ACT IV
Scene II. A Room in OLIVIA'S House.
 

[Enter MARIA and CLOWN.]

MARIA
Nay, I pr'ythee, put on this gown and this beard; make him
believe thou art Sir Topas the curate; do it quickly: I'll call
Sir Toby the whilst.

[Exit MARIA.]

CLOWN
Well, I'll put it on, and I will dissemble myself in't; and
I would I were the first that ever dissembled in such a gown. I
am not tall enough to become the function well: nor lean enough
to be thought a good student: but to be said, an honest man and a
good housekeeper, goes as fairly as to say, a careful man and a
great scholar. The competitors enter.

[Enter SIR TOBY BELCH and MARIA.]

SIR TOBY
Jove bless thee, Master Parson.

CLOWN
Bonos dies, Sir Toby: for as the old hermit of Prague, that
never saw pen and ink, very wittily said to a niece of King
Gorboduc, 'That that is, is'; so I, being master parson, am
master parson: for what is that but that? and is but is?

SIR TOBY
To him, Sir Topas.

CLOWN
What, hoa, I say,--Peace in this prison!

SIR TOBY
The knave counterfeits well; a good knave.

MALVOLIO
[In an inner chamber.] Who calls there?

CLOWN
Sir Topas the curate, who comes to visit Malvolio the
lunatic.

MALVOLIO
Sir Topas, Sir Topas, good Sir Topas, go to my lady.

CLOWN
Out, hyperbolical fiend! how vexest thou this man? talkest thou
nothing but of ladies?

SIR TOBY
Well said, master parson.

MALVOLIO
Sir Topas, never was man thus wronged: good Sir Topas, do
not think I am mad; they have laid me here in hideous darkness.

CLOWN
Fie, thou dishonest Sathan! I call thee by the most modest
terms; for I am one of those gentle ones that will use the devil
himself with courtesy. Say'st thou that house is dark?

MALVOLIO
As hell, Sir Topas.

CLOWN
Why, it hath bay windows transparent as barricadoes, and the
clear storeys toward the south-north are as lustrous as ebony;
and yet complainest thou of obstruction?

MALVOLIO
I am not mad, Sir Topas; I say to you this house is dark.

CLOWN
Madman, thou errest. I say there is no darkness but
ignorance; in which thou art more puzzled than the Egyptians in
their fog.

MALVOLIO
I say this house is as dark as ignorance, though
ignorance were as dark as hell; and I say there was never man
thus abused. I am no more mad than you are; make the trial of it
in any constant question.

CLOWN
What is the opinion of Pythagoras concerning wild-fowl?

MALVOLIO
That the soul of our grandam might haply inhabit a bird.

CLOWN
What thinkest thou of his opinion?

MALVOLIO
I think nobly of the soul, and no way approve his opinion.

CLOWN
Fare thee well. Remain thou still in darkness: thou shalt
hold the opinion of Pythagoras ere I will allow of thy wits; and
fear to kill a woodcock, lest thou dispossess the soul of thy
grandam. Fare thee well.

MALVOLIO
Sir Topas, Sir Topas!

SIR TOBY
My most exquisite Sir Topas!

CLOWN
Nay, I am for all waters.

MARIA
Thou mightst have done this without thy beard and gown: he
sees thee not.

SIR TOBY
To him in thine own voice, and bring me word how thou
findest him; I would we were well rid of this knavery. If he may
be conveniently delivered, I would he were; for I am now so far
in offence with my niece that I cannot pursue with any safety
this sport to the upshot. Come by and by to my chamber.

[Exeunt SIR TOBY and MARIA.]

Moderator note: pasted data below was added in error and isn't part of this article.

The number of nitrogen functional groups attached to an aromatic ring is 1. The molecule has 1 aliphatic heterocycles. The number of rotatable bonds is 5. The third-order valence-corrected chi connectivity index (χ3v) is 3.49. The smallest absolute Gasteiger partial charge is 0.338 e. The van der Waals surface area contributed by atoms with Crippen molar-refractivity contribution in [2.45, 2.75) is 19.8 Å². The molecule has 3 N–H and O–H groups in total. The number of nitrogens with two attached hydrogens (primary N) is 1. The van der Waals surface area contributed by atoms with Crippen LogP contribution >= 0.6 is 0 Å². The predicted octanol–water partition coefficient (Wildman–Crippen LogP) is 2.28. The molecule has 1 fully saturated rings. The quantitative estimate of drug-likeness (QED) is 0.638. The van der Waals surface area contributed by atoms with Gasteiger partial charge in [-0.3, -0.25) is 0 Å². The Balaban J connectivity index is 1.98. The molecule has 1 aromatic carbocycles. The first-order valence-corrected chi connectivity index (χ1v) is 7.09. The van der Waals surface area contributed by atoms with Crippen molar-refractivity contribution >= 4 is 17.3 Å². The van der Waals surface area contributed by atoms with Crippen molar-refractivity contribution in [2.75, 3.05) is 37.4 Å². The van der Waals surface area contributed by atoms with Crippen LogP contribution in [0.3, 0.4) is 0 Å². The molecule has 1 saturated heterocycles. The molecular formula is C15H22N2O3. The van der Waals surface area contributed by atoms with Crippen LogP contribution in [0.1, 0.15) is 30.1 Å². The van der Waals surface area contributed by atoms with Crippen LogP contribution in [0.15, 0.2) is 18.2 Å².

CLOWN
[Singing.] 'Hey, Robin, jolly Robin,
Tell me how thy lady does.'

MALVOLIO
Fool,--

CLOWN
'My lady is unkind, perdy.'

MALVOLIO
Fool,--

CLOWN
'Alas, why is she so?'

MALVOLIO
Fool, I say;--

CLOWN
'She loves another'--Who calls, ha?

MALVOLIO
Good fool, as ever thou wilt deserve well at my hand,
help me to a candle, and pen, ink, and paper; as I am a
gentleman, I will live to be thankful to thee for't.

CLOWN
Master Malvolio!

MALVOLIO
Ay, good fool.

CLOWN
Alas, sir, how fell you besides your five wits?

MALVOLIO
Fool, there was never man so notoriously abused; I am as well in
my wits, fool, as thou art.

CLOWN
But as well? then you are mad indeed, if you be no better in
your wits than a fool.

MALVOLIO
They have here propertied me; keep me in darkness, send
ministers to me, asses, and do all they can to face me out of my
wits.

CLOWN
Advise you what you say: the minister is here.--Malvolio, thy
wits the heavens restore! endeavour thyself to sleep, and leave
thy vain bibble-babble.

MALVOLIO
Sir Topas,--

CLOWN
Maintain no words with him, good fellow. Who, I, sir? not
I, sir. God b' wi' you, good Sir Topas.--Marry, amen.--I will
sir, I will.

MALVOLIO
Fool, fool, fool, I say,--

CLOWN
Alas, sir, be patient. What say you, sir? I am shent for
speaking to you.

MALVOLIO
Good fool, help me to some light and some paper;
I tell thee I am as well in my wits as any man in Illyria.

CLOWN
Well-a-day,--that you were, sir!

MALVOLIO
By this hand, I am: Good fool, some ink, paper, and
light, and convey what I will set down to my lady; it shall
advantage thee more than ever the bearing of letter did.

CLOWN
I will help you to't. But tell me true, are you not mad
indeed? or do you but counterfeit?

MALVOLIO
Believe me, I am not; I tell thee true.

CLOWN
Nay, I'll ne'er believe a madman till I see his brains.
I will fetch you light, and paper, and ink.

MALVOLIO
Fool, I'll requite it in the highest degree: I pr'ythee be
gone.

CLOWN
[Singing.]

      'I am gone, sir,
      And anon, sir,
    I'll be with you again,
      In a trice,
      Like to the old vice,
    Your need to sustain;

    Who with dagger of lath,
    In his rage and his wrath,
      Cries ah, ha! to the devil:
    Like a mad lad,
    Pare thy nails, dad.
      Adieu, goodman drivel.

[Exit.]